Made from manure: new material for packaging
By Treena Hein
A Connecticut farm is transforming their manure to planting pots and biodegradable packaging material.
By Treena Hein
One man’s manure is another man’s treasure, and that’s exactly what’s happening with CowPots. CowPots are biodegradable planting pots made from composted and dried dairy cattle manure. “The initial research and development began in 1997 after we built a digester and were looking for opportunities in which we could utilize the digested fibres coming off the screw-press separator,” notes Matt Freund, who co-founded the company with his brother Ben. With their families, Matt and Ben milk a herd of 300 cows with robotic systems in addition to growing field crops.
When they first started separating their solids, the Freunds composted and sold them. However, their neighbours with a much larger dairy herd started doing the same, but at a price the Freunds couldn’t compete with. They looked for alternatives, and after a number of trials, started using their solids for cow bedding. However, the brothers were still looking for a way to remove some manure from the farm on an ongoing basis, which would be a positive for both the farm business and the environment.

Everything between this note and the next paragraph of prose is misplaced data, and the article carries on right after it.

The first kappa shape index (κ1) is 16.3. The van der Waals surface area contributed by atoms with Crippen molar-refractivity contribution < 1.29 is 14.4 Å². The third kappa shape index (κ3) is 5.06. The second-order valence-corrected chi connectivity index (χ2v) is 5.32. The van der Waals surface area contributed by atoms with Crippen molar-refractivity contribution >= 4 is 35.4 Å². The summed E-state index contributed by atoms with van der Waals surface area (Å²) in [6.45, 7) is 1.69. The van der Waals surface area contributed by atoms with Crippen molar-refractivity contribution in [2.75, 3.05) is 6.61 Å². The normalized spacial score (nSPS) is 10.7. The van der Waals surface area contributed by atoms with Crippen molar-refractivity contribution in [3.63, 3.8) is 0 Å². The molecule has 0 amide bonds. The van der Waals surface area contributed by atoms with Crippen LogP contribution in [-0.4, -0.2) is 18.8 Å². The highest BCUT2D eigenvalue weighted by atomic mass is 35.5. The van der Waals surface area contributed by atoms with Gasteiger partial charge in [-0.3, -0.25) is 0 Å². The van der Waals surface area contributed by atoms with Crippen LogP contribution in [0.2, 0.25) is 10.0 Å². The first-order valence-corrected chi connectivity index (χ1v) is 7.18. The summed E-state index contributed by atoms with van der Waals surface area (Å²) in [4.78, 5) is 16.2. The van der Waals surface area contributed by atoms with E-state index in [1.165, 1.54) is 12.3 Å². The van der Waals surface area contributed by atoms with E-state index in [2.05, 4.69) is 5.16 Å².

Phosphorus loading of watersheds is a serious issue in New England, and Freund notes that the Natural Resources Conservation Service of the United States Department of Agriculture (USDA) is working to determine a phosphorus cap for P application on Connecticut farm fields. Many of the state’s fields are already over the likely P threshold, he says, and in some cases by double or even triple.
The Freunds had the idea to make biodegradable planting pots from composted manure and kicked the idea around at a meeting of the Canaan Valley Agricultural Cooperative. The Cooperative brings together livestock farmers, personnel from the state and federal departments of agriculture and energy, University of Connecticut Extension staff and more to discuss better nutrient management.
What started as a conversation became CowPots. Freund says that since they officially launched CowPots in early 2006, 12 to 15 per cent of the farm’s total manure leaves the farm that way. Some solids are still being used for cow bedding, and Freund explains that they’ve “managed to meet the needs for both, [although] there are times in the year where the CowPots factory demands more of the material.”
Some solids are still being used for cow bedding, and Freund explains that they’ve “managed to meet the needs for both, [although] there are times in the year where the CowPots factory demands more of the material.”
The CowPots business generates an important stream of farm income for the family. Two of Matt’s children, Amanda and Isaac, work full-time at CowPots and farm’s businesses. Matt’s wife Theresa and daughter Rachel work at the farm market and garden centers, where they make use of thousands of CowPots every year.
How it all started